I don’t know who exactly came up with the term “behavioral targeting,” but if we ever do identify the scoundrel, I recommend at least public vilification. Better still, at the next OMMA Data event let’s pull the wag out behind the hotel and administer a wedgie.
No one in the media industries asks recovering academics like myself for advice on these things. But even I could have told all of you a decade ago that in American culture attaching the term “behavioral” to anything (ANYTHING, I say) is not going to turn out well.
I know whereof I speak. The “father of behaviorism,” John B. Watson, was one of the subjects of my own doctoral dissertation. Watson famously denied the existence of consciousness altogether and insisted humanity was the sum total of their habits. In an infamous “Little Albert experiment,” Watson conditioned an 11-month-old boy to fear a white rat that he intuitively considered fun and fuzzy. American were horrified. Because he was the original idiot science nerd, Watson followed up with a child rearing book that advised Draconian toilet training and insane rigor. An extramarital affair led to his dismissal from Johns Hopkins in 1920, which in turn led to his move into (wait for it) the advertising industry. I can’t make this stuff up.
B.F. Skinner met with similar controversy when his theories of human action seemed to many wholly dismissive of thinking, emotion or perception as elements in our behavior.
Rightly or wrongly, Americans have a reflex reaction to behavioral theory because it always seems to start by diminishing one of the hallmarks of our cultural identity: free will. You just aren’t going to get very far here tossing that term around. For online advertising, that realization came a bit late in the game, after the Federal Trade Commission pretty much stamped much of the field "OBA" (for online behavioral advertising). Now all the industry can do is peddle back with euphemisms like “Interest-based advertising.” Yeah, like that's going to work.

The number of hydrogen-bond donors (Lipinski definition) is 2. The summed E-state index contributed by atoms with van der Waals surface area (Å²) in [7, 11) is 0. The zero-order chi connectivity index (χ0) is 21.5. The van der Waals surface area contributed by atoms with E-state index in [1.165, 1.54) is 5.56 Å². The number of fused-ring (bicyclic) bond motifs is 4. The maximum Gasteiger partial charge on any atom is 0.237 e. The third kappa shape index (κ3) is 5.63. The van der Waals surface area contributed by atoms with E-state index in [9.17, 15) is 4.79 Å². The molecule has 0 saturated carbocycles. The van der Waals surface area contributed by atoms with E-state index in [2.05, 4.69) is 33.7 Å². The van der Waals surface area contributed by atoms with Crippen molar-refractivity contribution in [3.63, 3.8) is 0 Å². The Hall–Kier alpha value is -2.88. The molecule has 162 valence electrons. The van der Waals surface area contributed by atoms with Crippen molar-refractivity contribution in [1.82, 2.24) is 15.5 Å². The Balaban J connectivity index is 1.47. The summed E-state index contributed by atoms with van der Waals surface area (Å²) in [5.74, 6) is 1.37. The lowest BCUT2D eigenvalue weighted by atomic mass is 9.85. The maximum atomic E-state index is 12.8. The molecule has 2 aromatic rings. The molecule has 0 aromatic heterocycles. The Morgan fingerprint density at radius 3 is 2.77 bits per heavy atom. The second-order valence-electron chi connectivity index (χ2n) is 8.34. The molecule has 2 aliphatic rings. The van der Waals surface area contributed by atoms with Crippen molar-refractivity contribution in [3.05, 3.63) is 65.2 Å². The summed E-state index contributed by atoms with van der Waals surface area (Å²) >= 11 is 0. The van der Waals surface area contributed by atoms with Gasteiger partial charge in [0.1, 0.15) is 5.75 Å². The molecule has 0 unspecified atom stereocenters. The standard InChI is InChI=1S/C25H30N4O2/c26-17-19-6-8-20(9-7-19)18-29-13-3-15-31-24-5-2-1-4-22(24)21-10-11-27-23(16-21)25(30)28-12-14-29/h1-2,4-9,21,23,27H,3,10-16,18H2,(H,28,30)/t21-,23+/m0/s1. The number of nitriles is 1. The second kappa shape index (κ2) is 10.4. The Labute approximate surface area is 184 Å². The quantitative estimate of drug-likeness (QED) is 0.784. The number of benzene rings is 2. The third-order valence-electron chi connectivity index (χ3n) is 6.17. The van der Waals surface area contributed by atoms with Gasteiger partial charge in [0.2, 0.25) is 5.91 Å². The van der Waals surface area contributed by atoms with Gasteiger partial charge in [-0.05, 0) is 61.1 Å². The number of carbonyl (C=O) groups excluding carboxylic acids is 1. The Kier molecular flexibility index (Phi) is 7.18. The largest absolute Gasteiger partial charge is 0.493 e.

This is all preamble to my noting the return of the term “behavior” to marketing discussions of mobile media. As any smartphone or tablet user knows, the introduction of these gadgets into our lives in recent years has introduced new media consumption patterns. Many of us (myself included) now spend much of the TV prime-time hours with one eye on the iPad and the other on the TV. Arguments over sports trivia or who starred in which film during lunches and coffee breaks have been forever transformed by the ubiquitous accessibility of mobile search. Waiting -- on lines, in offices, for meals, just about anywhere -- is an opportunity to consult messages and news on a cell phone.
New behaviors and rituals are emerging, and so marketers are trying to capture and insert themselves into these new attention paths -- and shape them as well. The check-in was among the first attempts to modify our behaviors in the mobile realm, to get us into a new mobilized habit of signaling to our social network where we were and what we were doing. I have to admit I always found this check-in trope annoying precisely because it felt like a false behavior being foisted upon us, more for the interests of startups than for us. Goby CEO Mark Watkins wrote a widely shared piece in ReadWriteWeb this week called, ominously, “2011: the Year The Check-In Died.” Basically he argues that most check-in schemes are waning because the activity did not render much value for the user.